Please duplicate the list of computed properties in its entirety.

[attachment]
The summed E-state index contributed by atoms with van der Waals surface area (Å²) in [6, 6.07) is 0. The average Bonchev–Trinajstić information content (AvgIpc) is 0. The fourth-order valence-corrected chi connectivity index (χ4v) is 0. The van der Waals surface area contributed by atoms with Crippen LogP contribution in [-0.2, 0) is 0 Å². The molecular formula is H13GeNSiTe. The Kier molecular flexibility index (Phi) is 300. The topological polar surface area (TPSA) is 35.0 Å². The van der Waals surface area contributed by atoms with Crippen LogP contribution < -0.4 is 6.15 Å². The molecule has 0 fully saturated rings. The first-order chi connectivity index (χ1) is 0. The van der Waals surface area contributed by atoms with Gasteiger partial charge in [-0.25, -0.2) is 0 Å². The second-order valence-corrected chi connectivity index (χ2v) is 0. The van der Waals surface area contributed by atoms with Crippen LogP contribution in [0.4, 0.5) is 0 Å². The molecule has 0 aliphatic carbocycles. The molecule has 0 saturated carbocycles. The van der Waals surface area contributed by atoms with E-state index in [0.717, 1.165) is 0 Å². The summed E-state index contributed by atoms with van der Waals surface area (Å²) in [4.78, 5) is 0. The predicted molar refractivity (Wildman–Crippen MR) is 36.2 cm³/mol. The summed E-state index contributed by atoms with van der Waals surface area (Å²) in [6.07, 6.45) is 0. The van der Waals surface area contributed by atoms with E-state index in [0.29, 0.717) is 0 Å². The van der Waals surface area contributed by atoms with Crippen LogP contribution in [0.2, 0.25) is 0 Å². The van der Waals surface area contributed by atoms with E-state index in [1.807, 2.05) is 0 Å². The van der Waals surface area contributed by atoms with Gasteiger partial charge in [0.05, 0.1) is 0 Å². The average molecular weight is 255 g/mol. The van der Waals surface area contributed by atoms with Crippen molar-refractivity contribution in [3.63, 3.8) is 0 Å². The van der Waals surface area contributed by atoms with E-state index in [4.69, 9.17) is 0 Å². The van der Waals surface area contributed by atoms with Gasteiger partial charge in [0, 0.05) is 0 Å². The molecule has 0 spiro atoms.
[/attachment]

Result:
The summed E-state index contributed by atoms with van der Waals surface area (Å²) in [6, 6.07) is 0. The average Bonchev–Trinajstić information content (AvgIpc) is 0. The fourth-order valence-corrected chi connectivity index (χ4v) is 0. The van der Waals surface area contributed by atoms with Crippen LogP contribution in [-0.2, 0) is 0 Å². The molecular formula is H13GeNSiTe. The Kier molecular flexibility index (Phi) is 300. The topological polar surface area (TPSA) is 35.0 Å². The van der Waals surface area contributed by atoms with Crippen LogP contribution < -0.4 is 6.15 Å². The molecule has 0 fully saturated rings. The first-order chi connectivity index (χ1) is 0. The van der Waals surface area contributed by atoms with Gasteiger partial charge in [-0.25, -0.2) is 0 Å². The second-order valence-corrected chi connectivity index (χ2v) is 0. The van der Waals surface area contributed by atoms with Crippen LogP contribution in [0.4, 0.5) is 0 Å². The molecule has 0 aliphatic carbocycles. The molecule has 0 saturated carbocycles. The van der Waals surface area contributed by atoms with E-state index in [0.717, 1.165) is 0 Å². The summed E-state index contributed by atoms with van der Waals surface area (Å²) in [4.78, 5) is 0. The predicted molar refractivity (Wildman–Crippen MR) is 36.2 cm³/mol. The summed E-state index contributed by atoms with van der Waals surface area (Å²) in [6.07, 6.45) is 0. The van der Waals surface area contributed by atoms with E-state index in [0.29, 0.717) is 0 Å². The van der Waals surface area contributed by atoms with Crippen LogP contribution in [0.2, 0.25) is 0 Å². The van der Waals surface area contributed by atoms with E-state index in [1.807, 2.05) is 0 Å². The van der Waals surface area contributed by atoms with Gasteiger partial charge in [0.05, 0.1) is 0 Å². The average molecular weight is 255 g/mol. The van der Waals surface area contributed by atoms with Crippen molar-refractivity contribution in [3.63, 3.8) is 0 Å². The van der Waals surface area contributed by atoms with E-state index in [4.69, 9.17) is 0 Å². The van der Waals surface area contributed by atoms with Gasteiger partial charge in [0, 0.05) is 0 Å². The molecule has 0 spiro atoms.